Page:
Vaughn McClure of the Chicago Tribune was gracious enough to take the time and answer five questions on the Chicago Bears as the Seahawks prepare to travel to the Windy City for the third straight year.
McClure answers five questions on the Bears below.
1. With Brandon Marshall, the Bears appear to finally have that true No. 1 receiver they were looking for. What is Marshall’s relationship like with Cutler on the field, and how has his presence helped the rest of the offense.
McClure: Cutler hasn’t tied Marshall shoelaces just yet, but their bond seems to be tighter than ever. I believe Cutler knows how to push Marshall more than anyone else, and vice versa. Marshall said earlier in the season that he appreciates the fiery side of Cutler and wouldn’t like him any other way.
In terms of production on the field, the numbers speak volumes. Last week, Marshall became the franchise’s first 1,000-yard receiver since Marty Booker in 2002. Marshall has been targeted 124 times, 84 more times than the second most targeted receiver (Earl Bennett with 40). All that being said, the Bears still rank last in the league in passing offense and 30th out of 32 teams in total offense. Without Marshall, there is no offense.
2. We’re familiar with Jeremy Bates from his time here in Seattle, how has he helped with the development of Cutler as Chicago’s quarterbacks coach? And does Cutler get a bad wrap around the league?
McClure: I personally made a huge blunder when I said the Bears had no interest in bringing Jeremy Bates to Chicago. That was the initial word I heard from reliable sources, but the team’s thinking changed after Cutler lobbied for Bates, whom he worked with in Denver. Cutler needed someone well-schooled on the passing game, specifically with Mike Tice being a first-time, run-oriented offensive coordinator. Some might question what Bates has added considering the low passing numbers, but Cutler simply needed someone he could relate to and someone he respected as his quarterbacks coach. That wasn’t the case his first few years with the Bears with Pep Hamilton and Shane Day. Bates has been good for him.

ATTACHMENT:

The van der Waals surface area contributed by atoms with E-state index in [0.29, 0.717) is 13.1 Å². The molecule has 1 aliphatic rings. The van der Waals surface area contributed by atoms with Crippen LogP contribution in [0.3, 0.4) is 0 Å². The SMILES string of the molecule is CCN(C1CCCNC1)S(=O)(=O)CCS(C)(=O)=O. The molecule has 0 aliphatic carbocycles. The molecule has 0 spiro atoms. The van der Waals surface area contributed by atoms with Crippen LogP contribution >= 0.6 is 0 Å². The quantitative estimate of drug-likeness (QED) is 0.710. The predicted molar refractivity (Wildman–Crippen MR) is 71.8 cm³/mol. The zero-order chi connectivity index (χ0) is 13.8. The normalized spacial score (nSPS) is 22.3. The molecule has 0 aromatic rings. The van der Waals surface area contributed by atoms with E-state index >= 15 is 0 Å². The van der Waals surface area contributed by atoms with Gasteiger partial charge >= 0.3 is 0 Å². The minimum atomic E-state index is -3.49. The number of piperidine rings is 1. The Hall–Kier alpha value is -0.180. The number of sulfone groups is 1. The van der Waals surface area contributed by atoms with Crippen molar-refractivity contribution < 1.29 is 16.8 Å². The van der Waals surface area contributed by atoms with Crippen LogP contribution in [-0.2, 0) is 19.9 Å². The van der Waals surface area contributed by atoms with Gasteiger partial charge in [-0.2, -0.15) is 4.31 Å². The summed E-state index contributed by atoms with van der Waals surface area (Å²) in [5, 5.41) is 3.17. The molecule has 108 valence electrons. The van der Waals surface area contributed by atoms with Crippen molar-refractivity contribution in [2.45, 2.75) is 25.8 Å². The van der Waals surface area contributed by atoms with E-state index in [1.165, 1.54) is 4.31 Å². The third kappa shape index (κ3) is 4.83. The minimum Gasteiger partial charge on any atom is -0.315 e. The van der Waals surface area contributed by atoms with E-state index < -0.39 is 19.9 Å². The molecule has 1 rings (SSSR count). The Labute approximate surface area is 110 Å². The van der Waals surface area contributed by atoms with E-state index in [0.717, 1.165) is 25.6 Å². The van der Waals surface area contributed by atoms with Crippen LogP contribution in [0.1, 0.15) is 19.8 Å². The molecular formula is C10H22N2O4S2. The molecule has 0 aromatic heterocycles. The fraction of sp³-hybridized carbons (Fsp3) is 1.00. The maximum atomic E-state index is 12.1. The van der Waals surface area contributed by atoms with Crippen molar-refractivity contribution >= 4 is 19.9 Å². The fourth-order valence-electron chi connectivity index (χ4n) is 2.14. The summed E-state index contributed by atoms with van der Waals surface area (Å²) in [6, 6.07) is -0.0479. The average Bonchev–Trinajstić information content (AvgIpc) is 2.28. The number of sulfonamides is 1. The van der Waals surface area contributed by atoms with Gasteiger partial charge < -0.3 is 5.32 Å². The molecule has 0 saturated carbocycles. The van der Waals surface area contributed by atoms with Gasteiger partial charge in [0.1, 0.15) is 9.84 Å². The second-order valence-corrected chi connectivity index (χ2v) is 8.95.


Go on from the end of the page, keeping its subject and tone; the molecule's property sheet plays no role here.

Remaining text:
Going back to something Marshall said, the receiver called Cutler “misunderstood.” Cutler does get a bad wrap because of his demeanor and body language. One former Bear even told me once, “Yeah, Jay can be tough to deal with off the field, but I’ll ride or die with that dude on the field.” His teammates respect his talent and understand he has unique ability. No, he might not be the most approachable player in the league. But as long as he wins games, the Bears are good with him. The game he missed at San Francisco emphasized how much the Bears need him.
3. Chicago’s defense is traditionally one of the best at creating turnovers. Why?
McClure: Brian Urlacher would tell you head coach Lovie Smith preaches taking the ball away every day in practice. It’s become “first nature” as Urlacher put it. Since 2004, the Bears lead the league with 299 takeaways. This season alone, they have seven defensive touchdowns – all on interception returns. The catalyst is Charles Tillman, who has two pick 6s, seven forced fumbles, and two fumble recoveries. Tim Jennings still leads the league with eight interceptions. It becomes contagious.
4. Injuries along the offensive line continue to be a concern this year. How are the Bears piecing it together?
McClure: Slowly. When starting right guard Lance Louis tore the ACL in his left knee last week and starting left guard and former Seahawk Chris Spencer went out with a meniscus tear in his left knee, the Bears put former starting right tackle Gabe Carimi at right guard and reserve center/guard Edwin Williams at left guard. Veteran Chilo Rachal had a meltdown after being demoted for Spencer and left the team, leaving the Bears short at guard.
As the Bears prepare for the Seahawks, Carimi appears to be set to start at right guard – a position he hadn’t played all his life until last week. And with the lack of depth at guard, the Bears signed five-time Pro Bowler Andre Gurode this week. Now, Gurode is not expected to be up to speed right away, but at least he could add depth. There are still question marks about how left tackle J’Marcus Webb and new starting right tackle Jonathan Scott will hold up the rest of the season, although both performed admirably last week. The only lineman who can really be counted on right now is center Roberto Garza.
5. Does this team have all of the pieces to compete for a Super Bowl?
McClure: Probably not. The Bears need a receiver to step up and complement Marshall. They need consistency on the offensive line. They need a contribution from the tight end position. And they need Matt Forte to be the dominant running back he once was.
Defensively – even despite a few hiccups along the way – the Bears are solid and poised to compete with anyone. But an offense ranked near the bottom of the league – even with a dynamic receiver such as Marshall – won’t go far in the postseason.